A failed but useful constitution-making process: How Bachelet’s process contributed to constitution-making in Chile

This article shows how failed constitutional proposals may contribute to future constitution-making processes by exploring the relationship between the recently failed Chilean constitution-making process (2019–22) and the previous unsuccessful one led by former President Michelle Bachelet (2015–17). Comparative constitutional scholars are yet to fully understand how constitutional failures of this kind can take place, and Bachelet’s process has not received the attention it should. This article fills that gap by showing how both processes were driven by shared principles initially set by Bachelet. It also shows how those principles may serve as a blueprint for future constitutional changes in Chile. Bachelet had campaigned on the basis that any constitutional replacement attempt should be participatory, institutional and democratic – all ideas that have remained popular in Chile’s political landscape. Those ideas have served the purpose of both reducing transaction costs among constitutional negotiators and securing large compromises in polarized political scenarios.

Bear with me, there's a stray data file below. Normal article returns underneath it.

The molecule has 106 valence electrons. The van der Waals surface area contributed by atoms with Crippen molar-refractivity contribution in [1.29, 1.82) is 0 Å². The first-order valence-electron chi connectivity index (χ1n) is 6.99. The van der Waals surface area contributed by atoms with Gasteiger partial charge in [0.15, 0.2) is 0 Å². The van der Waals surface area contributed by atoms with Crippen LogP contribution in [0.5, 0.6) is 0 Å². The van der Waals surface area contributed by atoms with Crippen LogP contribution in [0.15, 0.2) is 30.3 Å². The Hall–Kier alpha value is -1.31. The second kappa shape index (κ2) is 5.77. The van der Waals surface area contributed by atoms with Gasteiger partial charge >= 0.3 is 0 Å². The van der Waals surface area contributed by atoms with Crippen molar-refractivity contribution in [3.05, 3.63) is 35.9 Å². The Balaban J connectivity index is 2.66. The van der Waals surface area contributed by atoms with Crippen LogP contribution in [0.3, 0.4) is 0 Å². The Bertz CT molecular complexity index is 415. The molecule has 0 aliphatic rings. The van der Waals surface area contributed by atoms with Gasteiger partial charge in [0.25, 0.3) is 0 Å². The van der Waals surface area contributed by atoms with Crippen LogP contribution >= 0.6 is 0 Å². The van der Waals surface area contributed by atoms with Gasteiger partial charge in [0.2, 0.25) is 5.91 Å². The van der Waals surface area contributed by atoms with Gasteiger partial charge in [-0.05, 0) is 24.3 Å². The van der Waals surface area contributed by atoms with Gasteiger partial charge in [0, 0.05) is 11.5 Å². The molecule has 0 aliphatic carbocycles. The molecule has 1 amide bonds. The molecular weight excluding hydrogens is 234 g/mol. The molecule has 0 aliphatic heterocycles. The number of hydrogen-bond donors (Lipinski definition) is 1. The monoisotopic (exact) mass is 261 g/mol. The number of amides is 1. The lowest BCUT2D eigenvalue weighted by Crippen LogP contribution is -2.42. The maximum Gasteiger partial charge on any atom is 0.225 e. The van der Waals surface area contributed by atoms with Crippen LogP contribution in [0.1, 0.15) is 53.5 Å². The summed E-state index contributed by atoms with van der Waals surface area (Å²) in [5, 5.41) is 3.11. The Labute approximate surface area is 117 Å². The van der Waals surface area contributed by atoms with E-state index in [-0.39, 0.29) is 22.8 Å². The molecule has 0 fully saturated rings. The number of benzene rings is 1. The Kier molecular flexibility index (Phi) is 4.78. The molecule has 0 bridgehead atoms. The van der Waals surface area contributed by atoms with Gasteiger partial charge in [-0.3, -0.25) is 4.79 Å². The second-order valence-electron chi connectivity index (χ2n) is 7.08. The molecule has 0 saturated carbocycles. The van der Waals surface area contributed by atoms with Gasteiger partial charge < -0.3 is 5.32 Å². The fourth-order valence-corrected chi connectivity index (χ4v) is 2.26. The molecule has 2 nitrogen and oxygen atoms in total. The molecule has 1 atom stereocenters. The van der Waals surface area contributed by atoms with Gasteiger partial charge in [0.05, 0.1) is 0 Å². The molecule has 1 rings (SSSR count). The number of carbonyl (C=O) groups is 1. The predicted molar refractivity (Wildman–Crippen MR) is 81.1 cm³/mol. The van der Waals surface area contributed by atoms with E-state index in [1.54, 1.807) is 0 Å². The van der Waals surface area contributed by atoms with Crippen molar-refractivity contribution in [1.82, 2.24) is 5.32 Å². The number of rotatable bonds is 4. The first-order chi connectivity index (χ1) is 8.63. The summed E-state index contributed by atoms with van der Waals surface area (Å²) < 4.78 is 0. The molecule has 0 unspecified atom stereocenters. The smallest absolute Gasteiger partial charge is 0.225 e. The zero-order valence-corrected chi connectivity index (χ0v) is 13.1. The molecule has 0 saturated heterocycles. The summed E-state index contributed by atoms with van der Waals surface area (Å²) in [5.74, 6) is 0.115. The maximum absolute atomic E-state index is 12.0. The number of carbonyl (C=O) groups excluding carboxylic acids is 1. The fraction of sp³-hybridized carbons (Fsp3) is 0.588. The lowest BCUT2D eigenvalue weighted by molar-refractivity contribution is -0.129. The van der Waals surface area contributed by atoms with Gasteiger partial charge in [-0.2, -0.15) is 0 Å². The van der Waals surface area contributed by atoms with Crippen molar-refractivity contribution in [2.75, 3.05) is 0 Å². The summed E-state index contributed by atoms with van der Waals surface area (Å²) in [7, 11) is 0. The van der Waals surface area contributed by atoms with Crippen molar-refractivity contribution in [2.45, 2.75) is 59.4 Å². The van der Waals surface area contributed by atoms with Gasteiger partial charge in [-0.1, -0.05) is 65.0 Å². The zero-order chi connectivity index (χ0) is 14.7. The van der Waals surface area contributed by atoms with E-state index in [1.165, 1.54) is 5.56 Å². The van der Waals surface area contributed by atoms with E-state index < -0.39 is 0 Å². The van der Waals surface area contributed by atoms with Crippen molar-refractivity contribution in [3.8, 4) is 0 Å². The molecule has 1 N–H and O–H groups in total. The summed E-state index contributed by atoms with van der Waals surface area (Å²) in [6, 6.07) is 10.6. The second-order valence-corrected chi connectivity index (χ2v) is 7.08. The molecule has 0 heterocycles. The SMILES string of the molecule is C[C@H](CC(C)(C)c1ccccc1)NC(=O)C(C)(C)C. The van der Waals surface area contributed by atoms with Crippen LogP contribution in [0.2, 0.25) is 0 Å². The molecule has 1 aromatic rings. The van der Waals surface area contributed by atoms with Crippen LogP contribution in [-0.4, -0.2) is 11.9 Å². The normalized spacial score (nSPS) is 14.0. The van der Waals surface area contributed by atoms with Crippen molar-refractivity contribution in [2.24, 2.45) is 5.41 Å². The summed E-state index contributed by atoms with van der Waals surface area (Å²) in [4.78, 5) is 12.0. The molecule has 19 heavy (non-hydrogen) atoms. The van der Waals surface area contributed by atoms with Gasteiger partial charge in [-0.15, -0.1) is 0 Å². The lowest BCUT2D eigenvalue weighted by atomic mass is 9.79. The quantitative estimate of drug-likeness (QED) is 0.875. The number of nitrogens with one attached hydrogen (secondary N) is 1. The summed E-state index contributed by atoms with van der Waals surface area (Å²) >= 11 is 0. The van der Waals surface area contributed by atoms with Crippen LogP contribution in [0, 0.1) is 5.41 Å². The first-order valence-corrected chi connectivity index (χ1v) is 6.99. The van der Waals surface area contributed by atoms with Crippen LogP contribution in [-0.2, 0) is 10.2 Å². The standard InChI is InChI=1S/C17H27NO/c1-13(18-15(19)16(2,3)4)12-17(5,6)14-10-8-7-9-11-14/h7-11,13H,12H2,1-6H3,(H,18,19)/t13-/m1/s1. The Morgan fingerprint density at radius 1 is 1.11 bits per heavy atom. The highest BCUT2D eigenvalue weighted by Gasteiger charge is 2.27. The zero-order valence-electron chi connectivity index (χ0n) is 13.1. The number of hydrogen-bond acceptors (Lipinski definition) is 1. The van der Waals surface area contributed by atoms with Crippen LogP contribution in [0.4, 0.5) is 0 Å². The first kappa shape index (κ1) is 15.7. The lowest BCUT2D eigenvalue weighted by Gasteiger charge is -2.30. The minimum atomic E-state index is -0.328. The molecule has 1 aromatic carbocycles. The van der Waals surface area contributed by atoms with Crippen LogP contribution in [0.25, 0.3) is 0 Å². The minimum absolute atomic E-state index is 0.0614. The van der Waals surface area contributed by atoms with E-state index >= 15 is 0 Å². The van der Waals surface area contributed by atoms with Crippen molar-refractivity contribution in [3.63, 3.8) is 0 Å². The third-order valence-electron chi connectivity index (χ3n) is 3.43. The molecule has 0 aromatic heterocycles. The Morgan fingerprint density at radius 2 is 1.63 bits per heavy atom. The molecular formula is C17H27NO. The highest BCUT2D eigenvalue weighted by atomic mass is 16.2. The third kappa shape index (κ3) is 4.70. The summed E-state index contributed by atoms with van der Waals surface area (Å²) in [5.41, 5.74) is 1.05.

Michelle Bachelet, Chilean constitution-making process, Chilean Constitutional Convention, Democratic constitutionalism, Failed constitution-making processes, Participatory constitutionalism